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Friday, November 09, 2007

Risk in finance: a few questions [following Tyler Cowen]

Tyler Cowen, at Marginal Revolution, writes on the surprising nature of current risk taking in financial markets:

"We are finding more and more ways to (implicitly) write naked puts in highly leveraged forms. Yes this has brought us new products but it all seems to be new mortgage products. Could those products possibly justify the financial carnage we have seen? That is the critical question but I suspect the answer is "no," that in this sphere we stepped beyond the bound of optimal risk-taking."

On risk: Tyler's clearly on the right track in terms of looking at various incentives. There seems to be considerable widespread carnage from the US mortgage boom of the past few years, and this carnage extends to a variety of surprising areas. Why, for example, are banks in the UK at serious risk from their investments in US mortgages?

Some questions that might be asked:

1. Do financial managers really have good models of risk? Or do they just think we do? (insert obligatory "Black Swan" reference here)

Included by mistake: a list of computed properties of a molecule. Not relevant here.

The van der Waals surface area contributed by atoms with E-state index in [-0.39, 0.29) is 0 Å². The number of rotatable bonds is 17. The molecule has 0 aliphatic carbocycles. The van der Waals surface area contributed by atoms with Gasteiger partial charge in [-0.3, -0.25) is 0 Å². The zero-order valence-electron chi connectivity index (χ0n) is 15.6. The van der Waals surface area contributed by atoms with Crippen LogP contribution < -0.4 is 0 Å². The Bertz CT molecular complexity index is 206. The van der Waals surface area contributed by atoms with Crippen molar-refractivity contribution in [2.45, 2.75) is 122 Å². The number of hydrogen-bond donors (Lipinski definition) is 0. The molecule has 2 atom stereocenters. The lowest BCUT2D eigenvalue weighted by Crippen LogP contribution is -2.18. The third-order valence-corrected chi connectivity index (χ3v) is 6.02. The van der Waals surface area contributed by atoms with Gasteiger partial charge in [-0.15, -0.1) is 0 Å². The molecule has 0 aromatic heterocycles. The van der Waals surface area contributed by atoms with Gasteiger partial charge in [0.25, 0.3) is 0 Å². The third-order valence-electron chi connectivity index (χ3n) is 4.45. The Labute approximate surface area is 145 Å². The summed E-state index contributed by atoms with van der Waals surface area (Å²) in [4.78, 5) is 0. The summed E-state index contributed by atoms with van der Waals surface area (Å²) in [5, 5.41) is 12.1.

2. Is there some fundamentally bad assumption that was made here? For example, if the probability of failure of loan A is 5%, and loan B is 10%, the joint failure is .5% -- IF they are independent. But CDO's made up of mortgages aren't independent (surely I don't have to explain why here). Did they underestimate the covariance? That's what I mean by a fundamentally bad assumption.

3. Are these financial packages really offloading risk / spreading risk around / diversifying, or are they creating a large Rube Goldberg structure in which we aren't lowering risk by diversifying it, but creating so many connections that a "margin call" creates an overall risk of crashing?

4. Citi seems to be in trouble in commercial paper for lending out long term but borrowing short term. Isn't that a pretty basic error? Isn't that fundamentally what happened to many S&L's only a couple of decades ago?

5. Why do we allow companies to keep so much "off-book" that clearly creates obligations (Enron, Citi)? Is a large part of the problem one of transparency?

6. Do the rating agencies (Moody's, etc) really understand risk? Are there good statistics about how good they are?

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